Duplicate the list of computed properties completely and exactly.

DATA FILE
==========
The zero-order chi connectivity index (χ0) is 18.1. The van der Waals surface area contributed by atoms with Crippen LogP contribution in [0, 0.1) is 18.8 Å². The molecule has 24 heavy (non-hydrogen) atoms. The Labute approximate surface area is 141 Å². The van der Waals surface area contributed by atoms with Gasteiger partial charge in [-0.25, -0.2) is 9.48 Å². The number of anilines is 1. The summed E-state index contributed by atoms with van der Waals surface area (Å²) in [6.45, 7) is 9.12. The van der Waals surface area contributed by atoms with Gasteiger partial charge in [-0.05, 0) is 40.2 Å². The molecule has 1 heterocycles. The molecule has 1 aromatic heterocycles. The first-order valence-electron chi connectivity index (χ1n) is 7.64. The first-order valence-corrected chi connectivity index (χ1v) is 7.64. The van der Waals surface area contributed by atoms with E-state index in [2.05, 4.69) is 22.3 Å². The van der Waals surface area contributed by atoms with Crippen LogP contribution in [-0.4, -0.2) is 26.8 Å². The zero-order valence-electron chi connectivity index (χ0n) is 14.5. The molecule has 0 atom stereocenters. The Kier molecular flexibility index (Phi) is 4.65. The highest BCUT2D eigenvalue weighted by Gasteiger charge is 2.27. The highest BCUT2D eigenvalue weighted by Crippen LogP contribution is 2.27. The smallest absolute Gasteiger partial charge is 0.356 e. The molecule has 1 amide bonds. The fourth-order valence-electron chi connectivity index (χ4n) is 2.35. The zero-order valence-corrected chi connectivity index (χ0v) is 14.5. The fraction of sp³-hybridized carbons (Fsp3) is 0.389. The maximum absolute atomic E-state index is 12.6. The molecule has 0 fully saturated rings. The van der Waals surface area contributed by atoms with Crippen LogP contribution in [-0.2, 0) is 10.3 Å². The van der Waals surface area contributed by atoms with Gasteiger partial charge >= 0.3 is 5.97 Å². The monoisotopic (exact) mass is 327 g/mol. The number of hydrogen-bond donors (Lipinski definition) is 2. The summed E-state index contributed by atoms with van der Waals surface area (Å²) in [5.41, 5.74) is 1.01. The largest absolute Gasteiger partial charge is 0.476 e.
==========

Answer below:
The zero-order chi connectivity index (χ0) is 18.1. The van der Waals surface area contributed by atoms with Crippen LogP contribution in [0, 0.1) is 18.8 Å². The molecule has 24 heavy (non-hydrogen) atoms. The Labute approximate surface area is 141 Å². The van der Waals surface area contributed by atoms with Gasteiger partial charge in [-0.25, -0.2) is 9.48 Å². The number of anilines is 1. The summed E-state index contributed by atoms with van der Waals surface area (Å²) in [6.45, 7) is 9.12. The van der Waals surface area contributed by atoms with Gasteiger partial charge in [-0.05, 0) is 40.2 Å². The molecule has 1 heterocycles. The molecule has 1 aromatic heterocycles. The first-order valence-electron chi connectivity index (χ1n) is 7.64. The first-order valence-corrected chi connectivity index (χ1v) is 7.64. The van der Waals surface area contributed by atoms with E-state index in [2.05, 4.69) is 22.3 Å². The van der Waals surface area contributed by atoms with Crippen LogP contribution in [-0.4, -0.2) is 26.8 Å². The zero-order valence-electron chi connectivity index (χ0n) is 14.5. The molecule has 0 atom stereocenters. The Kier molecular flexibility index (Phi) is 4.65. The highest BCUT2D eigenvalue weighted by Gasteiger charge is 2.27. The highest BCUT2D eigenvalue weighted by Crippen LogP contribution is 2.27. The smallest absolute Gasteiger partial charge is 0.356 e. The molecule has 1 amide bonds. The fourth-order valence-electron chi connectivity index (χ4n) is 2.35. The zero-order valence-corrected chi connectivity index (χ0v) is 14.5. The fraction of sp³-hybridized carbons (Fsp3) is 0.389. The maximum absolute atomic E-state index is 12.6. The molecule has 0 fully saturated rings. The van der Waals surface area contributed by atoms with Crippen LogP contribution in [-0.2, 0) is 10.3 Å². The van der Waals surface area contributed by atoms with Gasteiger partial charge >= 0.3 is 5.97 Å². The monoisotopic (exact) mass is 327 g/mol. The number of hydrogen-bond donors (Lipinski definition) is 2. The summed E-state index contributed by atoms with van der Waals surface area (Å²) in [5.41, 5.74) is 1.01. The largest absolute Gasteiger partial charge is 0.476 e.